According to Sabra C. Lewsey, MD, MPH and Khadijah Breathett, MD, MS heart failure (HF) affects 6.2 million U.S. adults and remains a leading cause of death and morbidity.1 As the population ages, HF prevalence is expected to exceed 8 million, impacting 1 in every 33 U.S. adults over the next decade. By 2030, HF total costs are anticipated to top $69.8 billion, representing a vast and pressing public health concern. Racial and ethnic minorities are disproportionately impacted by HF burden and racial disparities in HF care and outcomes have long been enumerated in the literature. In spite of rapid pharmacologic and therapeutic advancement in HF care and notable gains in overall HF survival, racial and ethnic disparities in HF burden and outcomes persist.
Self-identified African-American or Black patients, and Hispanic patients have disproportionately high prevalence of HF in comparison to other racial groups. In individuals without baseline cardiovascular disease, as included in the Multi-Ethnic Study of Atherosclerosis (MESA), African-American participants had the highest risk of developing HF, followed by Hispanic, White, and Chinese participants (4.6, 3.5, 2.4, and 1.0 per 1000 person-years), respectively. Similar findings were noted over a longer follow up period in the Atherosclerosis Risk in Communities (ARIC) Community Surveillance data, in which African-American men and women had the highest burden of new-onset HF cases and the highest age-adjusted 30-day case fatality rate in comparison to White men and women.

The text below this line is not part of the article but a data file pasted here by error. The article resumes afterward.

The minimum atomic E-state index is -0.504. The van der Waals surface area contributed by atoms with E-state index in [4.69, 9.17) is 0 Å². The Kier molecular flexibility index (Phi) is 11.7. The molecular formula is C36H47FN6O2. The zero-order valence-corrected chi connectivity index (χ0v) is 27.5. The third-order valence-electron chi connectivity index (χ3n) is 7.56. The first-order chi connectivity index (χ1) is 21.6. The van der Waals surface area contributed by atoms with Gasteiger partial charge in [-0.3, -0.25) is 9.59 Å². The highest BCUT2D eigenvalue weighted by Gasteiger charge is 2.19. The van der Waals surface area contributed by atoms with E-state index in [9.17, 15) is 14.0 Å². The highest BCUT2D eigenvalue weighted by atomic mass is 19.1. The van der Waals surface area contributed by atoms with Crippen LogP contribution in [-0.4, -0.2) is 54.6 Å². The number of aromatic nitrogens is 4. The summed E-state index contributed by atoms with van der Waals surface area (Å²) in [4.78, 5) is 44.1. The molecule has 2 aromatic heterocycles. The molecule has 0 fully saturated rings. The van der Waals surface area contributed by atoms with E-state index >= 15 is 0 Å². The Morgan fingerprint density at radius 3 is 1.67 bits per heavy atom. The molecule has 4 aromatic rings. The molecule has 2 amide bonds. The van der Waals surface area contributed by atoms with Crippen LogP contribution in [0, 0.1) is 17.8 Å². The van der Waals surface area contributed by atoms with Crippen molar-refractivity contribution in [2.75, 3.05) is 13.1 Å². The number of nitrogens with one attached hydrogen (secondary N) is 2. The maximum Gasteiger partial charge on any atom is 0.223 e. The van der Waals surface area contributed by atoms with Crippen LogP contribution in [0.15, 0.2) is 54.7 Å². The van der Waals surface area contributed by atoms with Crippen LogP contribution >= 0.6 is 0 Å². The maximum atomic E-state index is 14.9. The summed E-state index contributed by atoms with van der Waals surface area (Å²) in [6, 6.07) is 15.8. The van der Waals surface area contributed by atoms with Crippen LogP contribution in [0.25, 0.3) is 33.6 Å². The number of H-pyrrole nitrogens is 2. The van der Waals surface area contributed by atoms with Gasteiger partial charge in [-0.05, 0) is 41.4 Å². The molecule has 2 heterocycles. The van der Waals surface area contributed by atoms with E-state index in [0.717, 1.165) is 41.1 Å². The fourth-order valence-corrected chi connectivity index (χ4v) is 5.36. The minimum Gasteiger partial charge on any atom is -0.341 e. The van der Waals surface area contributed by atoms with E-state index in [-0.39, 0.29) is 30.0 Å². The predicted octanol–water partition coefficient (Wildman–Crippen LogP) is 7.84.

African-American, American Indian, and Hispanic individuals have a higher burden of modifiable risk factors, such as hypertension, obesity, and diabetes that may increase HF risk. Structural cardiac changes, including left ventricular hypertrophy (LVH) and asymptomatic left ventricular (LV) systolic and diastolic dysfunction are more prevalent, associated with increased clinical HF and mortality risk, and underrecognized in African-American and Hispanic patients. African-American patients are also more likely to have heart failure from non-ischemic causes. Though HF risk increases with age, African-American and Hispanic patients are more likely than White patients to have a younger age of HF onset.
The National Black Church Initiative (NBCI) is a coalition of 150,000 African American and Latino churches working to eradicate racial disparities in healthcare, technology, education, housing, and the environment. The mission of NBCI is to provide critical wellness information to all of its members, congregants, churches and the public. NBCI utilizing faith and sound health science and partners with major organizations and officials reduce racial disparities in the variety of areas cited above. NBCI’s programs are governed by credible statistical analysis, science based strategies and techniques, and methods that work and offers faith-based, out-of-the-box and cutting-edge solutions to stubborn economic and social issues.